Title: 3700sequencers83-44 | Credit:

A Bold Endeavour

Photograph | Human Genome Project

The Human Genome Project set out to find the order, or sequence, of all 3 billion DNA bases in the human genome for the first time. This would provide a powerful tool, a complete map of all the genes in a human. It was hoped this would improve our understanding of human genetics and pave the way for new, more effective ways of diagnosing, treating and preventing diseases.

The project was initially proposed in the early 1980s and finally commenced in 1990. It was expected to take 15 years but the ‘gold standard’ sequence was delivered in 2003; 2 years ahead of schedule. The project came in under budget as well, at approximately $3 billion. But the biggest surprises were found in the sequence itself.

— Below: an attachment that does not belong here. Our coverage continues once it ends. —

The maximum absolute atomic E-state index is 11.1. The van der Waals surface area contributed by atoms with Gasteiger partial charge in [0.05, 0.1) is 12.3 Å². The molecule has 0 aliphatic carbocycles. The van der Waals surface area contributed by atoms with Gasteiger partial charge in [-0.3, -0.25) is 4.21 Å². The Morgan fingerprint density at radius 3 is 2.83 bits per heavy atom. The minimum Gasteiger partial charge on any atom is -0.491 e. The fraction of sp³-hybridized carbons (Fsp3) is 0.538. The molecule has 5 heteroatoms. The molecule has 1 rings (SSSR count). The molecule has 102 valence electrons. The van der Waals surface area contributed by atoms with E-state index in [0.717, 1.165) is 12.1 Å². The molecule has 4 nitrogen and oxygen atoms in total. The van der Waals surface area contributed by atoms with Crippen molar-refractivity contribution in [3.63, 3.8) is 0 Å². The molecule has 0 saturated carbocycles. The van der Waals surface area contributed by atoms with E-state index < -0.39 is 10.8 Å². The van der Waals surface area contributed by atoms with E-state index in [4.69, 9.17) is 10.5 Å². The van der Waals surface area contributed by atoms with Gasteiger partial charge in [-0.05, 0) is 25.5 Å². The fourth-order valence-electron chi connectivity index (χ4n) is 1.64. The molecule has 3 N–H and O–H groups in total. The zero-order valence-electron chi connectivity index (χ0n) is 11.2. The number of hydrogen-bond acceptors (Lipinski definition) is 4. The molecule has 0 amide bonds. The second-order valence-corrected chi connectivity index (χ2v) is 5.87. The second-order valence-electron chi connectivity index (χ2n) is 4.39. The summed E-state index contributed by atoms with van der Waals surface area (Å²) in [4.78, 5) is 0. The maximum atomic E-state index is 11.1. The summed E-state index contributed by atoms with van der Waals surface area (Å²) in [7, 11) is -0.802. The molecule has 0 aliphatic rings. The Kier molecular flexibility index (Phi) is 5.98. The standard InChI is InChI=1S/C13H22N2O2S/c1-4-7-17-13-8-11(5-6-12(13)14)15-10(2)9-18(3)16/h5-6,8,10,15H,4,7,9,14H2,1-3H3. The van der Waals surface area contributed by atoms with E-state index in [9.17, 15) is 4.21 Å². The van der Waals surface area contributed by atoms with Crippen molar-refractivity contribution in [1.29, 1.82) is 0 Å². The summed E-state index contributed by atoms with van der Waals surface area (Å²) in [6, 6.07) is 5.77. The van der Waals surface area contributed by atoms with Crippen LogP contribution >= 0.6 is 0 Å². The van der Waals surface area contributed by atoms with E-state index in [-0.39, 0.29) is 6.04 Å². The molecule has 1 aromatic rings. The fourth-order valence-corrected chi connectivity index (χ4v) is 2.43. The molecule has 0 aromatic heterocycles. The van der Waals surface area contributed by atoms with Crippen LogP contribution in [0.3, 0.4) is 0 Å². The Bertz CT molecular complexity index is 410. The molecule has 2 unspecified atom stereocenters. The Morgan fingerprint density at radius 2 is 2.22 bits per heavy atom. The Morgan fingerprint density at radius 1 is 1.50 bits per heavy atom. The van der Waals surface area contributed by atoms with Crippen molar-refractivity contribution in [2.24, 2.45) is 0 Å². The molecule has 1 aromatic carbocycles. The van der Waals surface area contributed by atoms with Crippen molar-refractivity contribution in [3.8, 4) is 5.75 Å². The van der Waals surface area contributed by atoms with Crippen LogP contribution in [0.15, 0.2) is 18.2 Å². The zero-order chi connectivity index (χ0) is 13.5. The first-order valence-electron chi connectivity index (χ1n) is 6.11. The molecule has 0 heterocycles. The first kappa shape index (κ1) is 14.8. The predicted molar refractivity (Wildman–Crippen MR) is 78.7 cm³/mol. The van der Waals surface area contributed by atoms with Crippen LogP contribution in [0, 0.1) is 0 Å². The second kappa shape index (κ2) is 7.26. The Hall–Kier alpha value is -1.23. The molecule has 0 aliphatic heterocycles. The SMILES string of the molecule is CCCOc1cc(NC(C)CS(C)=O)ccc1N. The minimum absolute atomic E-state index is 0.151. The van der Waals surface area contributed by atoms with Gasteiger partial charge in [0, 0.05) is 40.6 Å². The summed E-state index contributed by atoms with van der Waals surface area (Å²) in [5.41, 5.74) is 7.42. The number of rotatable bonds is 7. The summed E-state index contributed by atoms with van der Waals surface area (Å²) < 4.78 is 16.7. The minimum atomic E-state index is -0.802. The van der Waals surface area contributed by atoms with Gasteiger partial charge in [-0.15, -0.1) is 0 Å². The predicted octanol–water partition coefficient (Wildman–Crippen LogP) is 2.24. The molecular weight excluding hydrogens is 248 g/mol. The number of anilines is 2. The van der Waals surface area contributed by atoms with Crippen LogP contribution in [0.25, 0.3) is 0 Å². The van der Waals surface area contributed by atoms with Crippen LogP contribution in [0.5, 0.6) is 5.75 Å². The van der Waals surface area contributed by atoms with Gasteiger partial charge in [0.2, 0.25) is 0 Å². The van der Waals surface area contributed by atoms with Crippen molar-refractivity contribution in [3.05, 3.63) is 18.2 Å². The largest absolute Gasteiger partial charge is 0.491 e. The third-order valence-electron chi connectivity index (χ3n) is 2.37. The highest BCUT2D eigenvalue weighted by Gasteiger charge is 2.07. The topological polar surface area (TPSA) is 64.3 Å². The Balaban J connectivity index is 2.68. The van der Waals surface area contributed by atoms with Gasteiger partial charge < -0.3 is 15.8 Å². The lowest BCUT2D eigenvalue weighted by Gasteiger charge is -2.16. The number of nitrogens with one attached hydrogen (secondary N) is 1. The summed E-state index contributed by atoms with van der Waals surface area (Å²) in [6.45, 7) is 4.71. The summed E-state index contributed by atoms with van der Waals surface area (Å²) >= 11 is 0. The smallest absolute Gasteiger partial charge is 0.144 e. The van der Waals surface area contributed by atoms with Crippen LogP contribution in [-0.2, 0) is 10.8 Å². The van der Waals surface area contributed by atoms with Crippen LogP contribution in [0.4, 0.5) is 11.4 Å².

Surprisingly genes make up only 2% of the genome. In fact the human genome contains just 23,000 protein-coding genes; a similar number to the worm and fly. So what does the rest of the genome do? About half of it contains short sequences of DNA that are repeated many times and have no known function. The rest appears to have a regulatory role, controlling and coordinating when genes are switched on or off.

Another surprise was how much genetic variation there is in humans. Although the DNA sequenced in the Human Genome Project came from several anonymous donors, about 70% of the genome sequence came from a single donor. It became clear during the project that genomes from different people vary in many ways, from single base differences to small sections and large chunks being different. Several projects have compared many human genomes to catalogue all the genetic differences. This has generated an avalanche of genetic information which will help us to better understand the genetic variation between us and its impact on our health.